7.5 This Court is of the view that the assets, liabilities, income and expenditure of the parties are necessary to be determined not only to fix the maintenance under Section 24 but also to determine the permanent alimony under Section 25 of the Hindu Marriage Act and right to the joint properties under Section 27 of the Hindu Marriage Act. It is therefore necessary to formulate a format of the affidavit of assets, income and expenditure and also specify the documents to be disclosed by them. The format of the affidavit of assets, income and expenditure would help the Court in determining the true income, expenditure, assets and liabilities of the parties.
8. Section 10 of Family Courts Act, 1984 8.1 The Family Courts Act adopts a less formal procedure. Although Section 10 of the Act makes the procedure laid down under the Code of Civil Procedure, 1908 applicable to Family Court proceedings, it also lays down that the Family Court is free to evolve its own rules of procedure.
8.2 Section 10(3) of the Family Courts Act specifically uses the word ‘truth’ and casts a duty on the Family Court to lay down procedure to determine the truth of the facts alleged by one party and denied by the other. Section 10 of the Family Courts Act is reproduced hereunder:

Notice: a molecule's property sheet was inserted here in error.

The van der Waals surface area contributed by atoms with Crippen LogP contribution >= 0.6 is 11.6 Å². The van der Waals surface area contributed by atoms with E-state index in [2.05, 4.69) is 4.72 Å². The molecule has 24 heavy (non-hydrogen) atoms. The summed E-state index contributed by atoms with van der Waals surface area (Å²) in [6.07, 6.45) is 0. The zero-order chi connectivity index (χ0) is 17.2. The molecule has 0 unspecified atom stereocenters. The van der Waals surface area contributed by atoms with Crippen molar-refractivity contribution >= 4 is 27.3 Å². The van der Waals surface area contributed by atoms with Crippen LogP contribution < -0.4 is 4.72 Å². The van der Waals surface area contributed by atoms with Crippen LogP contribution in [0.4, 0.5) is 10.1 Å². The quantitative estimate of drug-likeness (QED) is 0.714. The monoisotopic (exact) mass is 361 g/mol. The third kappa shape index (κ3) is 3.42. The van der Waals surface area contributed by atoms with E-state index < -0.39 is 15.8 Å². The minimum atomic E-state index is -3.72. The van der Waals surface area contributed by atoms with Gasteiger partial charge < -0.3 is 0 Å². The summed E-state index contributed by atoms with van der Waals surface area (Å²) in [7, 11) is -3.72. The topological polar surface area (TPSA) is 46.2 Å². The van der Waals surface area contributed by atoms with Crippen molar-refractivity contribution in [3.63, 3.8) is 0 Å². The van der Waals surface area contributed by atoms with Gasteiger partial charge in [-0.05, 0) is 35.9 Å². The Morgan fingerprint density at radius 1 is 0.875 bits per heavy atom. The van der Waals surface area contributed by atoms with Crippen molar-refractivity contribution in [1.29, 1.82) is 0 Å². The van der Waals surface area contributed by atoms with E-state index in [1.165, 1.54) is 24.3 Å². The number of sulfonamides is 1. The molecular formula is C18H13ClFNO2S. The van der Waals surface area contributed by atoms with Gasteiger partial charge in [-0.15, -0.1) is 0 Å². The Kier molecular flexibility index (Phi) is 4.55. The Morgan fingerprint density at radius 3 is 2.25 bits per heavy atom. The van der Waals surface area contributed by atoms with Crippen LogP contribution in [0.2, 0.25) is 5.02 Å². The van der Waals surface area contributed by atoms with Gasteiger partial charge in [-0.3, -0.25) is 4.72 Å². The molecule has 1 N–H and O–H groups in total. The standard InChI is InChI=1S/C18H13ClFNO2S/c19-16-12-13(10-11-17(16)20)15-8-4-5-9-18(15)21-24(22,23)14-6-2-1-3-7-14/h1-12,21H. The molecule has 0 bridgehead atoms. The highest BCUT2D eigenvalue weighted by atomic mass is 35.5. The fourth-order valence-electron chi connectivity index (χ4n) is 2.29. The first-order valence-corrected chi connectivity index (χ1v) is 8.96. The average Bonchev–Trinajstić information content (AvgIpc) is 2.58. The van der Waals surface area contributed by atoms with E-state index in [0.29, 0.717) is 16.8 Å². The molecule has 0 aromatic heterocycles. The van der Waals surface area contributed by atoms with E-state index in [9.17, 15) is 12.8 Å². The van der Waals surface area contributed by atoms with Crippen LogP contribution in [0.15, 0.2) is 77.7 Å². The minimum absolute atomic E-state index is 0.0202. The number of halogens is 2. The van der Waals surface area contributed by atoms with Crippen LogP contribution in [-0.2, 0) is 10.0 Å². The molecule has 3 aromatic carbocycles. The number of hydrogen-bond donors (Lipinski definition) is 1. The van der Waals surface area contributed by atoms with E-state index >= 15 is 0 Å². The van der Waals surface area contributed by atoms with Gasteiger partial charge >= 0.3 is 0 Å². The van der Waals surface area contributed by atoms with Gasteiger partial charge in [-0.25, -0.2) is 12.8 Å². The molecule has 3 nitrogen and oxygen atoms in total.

“Section 10 – Procedure generally (1) Subject to the other provisions of this Act and the rules, the provisions of the Code of Civil Procedure, 1908 (5 of 1908) and of any other law for the time being in force shall apply to the suits and proceedings other than proceedings under Chapter IX of the Code of Criminal Procedure, 1973 (2 of 1974)], before a Family Court and for the purposes of the said provisions of the Code, a Family Court shall be deemed to be a Civil Court and shall have all the powers of such Court. (2) Subject to the other provisions of this Act and the rules, the provisions of the Code of Criminal Procedure, 1973, (2 of 1974), or the rules made thereunder, shall apply to the proceedings under Chapter IX of that Code before a Family Court.
(3) Nothing in sub-section (1) or sub-section (2) shall prevent a Family Court from laying down its own procedure with a view to arrive at a settlement in respect of the subject-matter of the suit or proceedings or at the truth of the facts alleged by the one party and denied by the other.”
9. Truth should be the Guiding Star in the Entire Judicial Process 9.1 It is the duty of the Court to ascertain the true income of the parties and then pass the appropriate order relating to maintenance. Truth is the foundation of justice. Dispensation of justice, based on truth, is an essential feature in the justice delivery system. People would have faith in Courts when truth alone triumphs. The justice based on truth would establish peace in the society.
9.2 Krishna Iyer J. in Jasraj Inder Singh v. Hemraj Multanchand, (1977) 2 SCC 155 described truth and justice as under: